NATICK, Mass. (Feb. 5, 2016) -- Making healthy New Year's resolutions is easy. Following them is hard. This year for military retirees, however, there's a new option for learning healthier lifestyles.

Researchers from the U.S. Army Research Institute of Environmental Medicine, or USARIEM, and Tufts University launched a weight-loss program in 2015 for adult dependents of active-duty military personnel. They are now researching adult dependents of retirees for their study.

The randomized trial, called Healthy Families, Healthy Forces, or HF2, measures the effectiveness of two weight-loss programs. Lt. Col. Asma Bukhari said the study targets retirees and dependents and "addresses the eating environment at the Soldier's home."

"Collaborating with Dr. Susan B. Roberts and Dr. Sai Krupa Das at Tufts University is a great opportunity for us to further investigate evidence-based weight-loss strategies for our military beneficiaries," Bukhari said.

The Tufts researchers bring more than 30 years of research expertise in the weight-loss arena. Bukhari, a research dietitian with USARIEM's Military Nutrition Division, said this study is in line with Army Medicine's vision on addressing Soldier "life space" and moving from a health care system to a system of health.

"Healthy weight management continues to be a top health concern for Americans," Bukhari said. "This is an opportunity for military retirees and their families to get support for healthy eating and weight management. We also hope the study will provide important insights for the future health of all military families."

The HF2 study originally targeted Hanscom Air Force Base and U.S. Coast Guard First District military families. Over the last year, participation has expanded to include retirees on Fort Devens, Massachusetts, Navy Recruiting District New England, the U.S. Coast Guard Air Station Cape Cod and Fort Drum, New York. Bukhari said widening the targeted group has the advantage that the results will be more "broadly relevant."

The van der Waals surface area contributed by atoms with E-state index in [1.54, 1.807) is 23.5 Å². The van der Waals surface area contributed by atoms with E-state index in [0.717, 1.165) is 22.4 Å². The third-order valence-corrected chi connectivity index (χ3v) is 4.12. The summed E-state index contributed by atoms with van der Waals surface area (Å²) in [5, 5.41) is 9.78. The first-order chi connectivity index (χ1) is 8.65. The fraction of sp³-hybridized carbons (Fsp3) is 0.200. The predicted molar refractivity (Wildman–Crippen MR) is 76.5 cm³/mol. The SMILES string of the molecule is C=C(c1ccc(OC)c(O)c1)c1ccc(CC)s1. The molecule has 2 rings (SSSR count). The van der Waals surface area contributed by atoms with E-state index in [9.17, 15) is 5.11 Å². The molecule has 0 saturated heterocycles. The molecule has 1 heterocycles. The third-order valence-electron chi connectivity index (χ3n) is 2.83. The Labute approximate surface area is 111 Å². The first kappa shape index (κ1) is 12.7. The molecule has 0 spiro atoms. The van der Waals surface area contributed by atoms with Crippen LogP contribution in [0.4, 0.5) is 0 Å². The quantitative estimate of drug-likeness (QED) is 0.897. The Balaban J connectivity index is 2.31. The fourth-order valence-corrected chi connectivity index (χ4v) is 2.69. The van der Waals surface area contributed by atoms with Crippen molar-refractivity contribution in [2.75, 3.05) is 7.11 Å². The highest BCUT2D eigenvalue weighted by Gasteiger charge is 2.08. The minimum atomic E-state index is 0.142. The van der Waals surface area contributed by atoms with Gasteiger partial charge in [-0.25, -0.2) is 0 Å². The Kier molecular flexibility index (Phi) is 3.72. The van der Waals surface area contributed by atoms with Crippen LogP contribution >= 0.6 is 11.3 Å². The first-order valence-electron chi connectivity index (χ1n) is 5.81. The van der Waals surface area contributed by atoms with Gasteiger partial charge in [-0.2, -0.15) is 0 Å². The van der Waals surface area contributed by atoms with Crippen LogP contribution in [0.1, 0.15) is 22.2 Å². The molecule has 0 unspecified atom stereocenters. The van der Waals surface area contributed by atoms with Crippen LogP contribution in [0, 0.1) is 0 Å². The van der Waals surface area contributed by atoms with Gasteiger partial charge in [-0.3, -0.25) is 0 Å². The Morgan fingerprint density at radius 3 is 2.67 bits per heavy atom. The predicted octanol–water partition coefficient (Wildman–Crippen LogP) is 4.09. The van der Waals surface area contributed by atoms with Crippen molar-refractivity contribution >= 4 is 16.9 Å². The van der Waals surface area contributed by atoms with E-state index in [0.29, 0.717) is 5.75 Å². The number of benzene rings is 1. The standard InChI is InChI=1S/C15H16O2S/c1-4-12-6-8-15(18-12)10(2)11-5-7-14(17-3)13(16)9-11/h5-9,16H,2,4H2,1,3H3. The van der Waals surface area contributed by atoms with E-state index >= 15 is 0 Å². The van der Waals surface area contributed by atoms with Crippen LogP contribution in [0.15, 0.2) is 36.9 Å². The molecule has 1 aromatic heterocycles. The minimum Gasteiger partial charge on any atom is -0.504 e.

"We are finding military personnel and their families have challenges that can influence their ability to manage their weight," Bukhari said. "Permanent change of station, moves, training requirements and deployments are common issues military families face, which are rare in the civilian population. On the other hand, while military retirees are older and may have more health issues, they tend to be more stable and move around less."

The two-year study compares current best dieting practices with Tuft's innovative Healthy Weight for Living Program, which recommends eating a diet rich in protein, dietary fiber, low glycemic index carbohydrates and low-calorie foods. Yet HF2 offers more than weight-loss strategies. It teaches participants how to change lifestyle habits sustainably for long-term benefits.

HF2 features group support classes and free education that teach fun ways to plan menus, shop for groceries and self-monitor weight, diet and activity.

"We approach weight loss as an opportunity for problem-solving," Bukhari said. "We have group sessions to encourage a fun sense of community and help volunteers learn healthy options for recipes, no-cook meals, eating out and holiday dishes."

Bukhari said many times people do not know where to start when it comes to healthy eating. She said quick weight-loss programs can often be expensive and frustrating, with no real long-term benefits. HF2 focuses on changing behaviors that could also feed into USARIEM's mission to develop programs enabling warfighter health-readiness.

"Military retiree health is the end result of a healthy lifestyle introduced and promoted while serving the military," Bukhari said. "We believe, by including military retirees in the study population, we will be able to further successful weight management in all military families."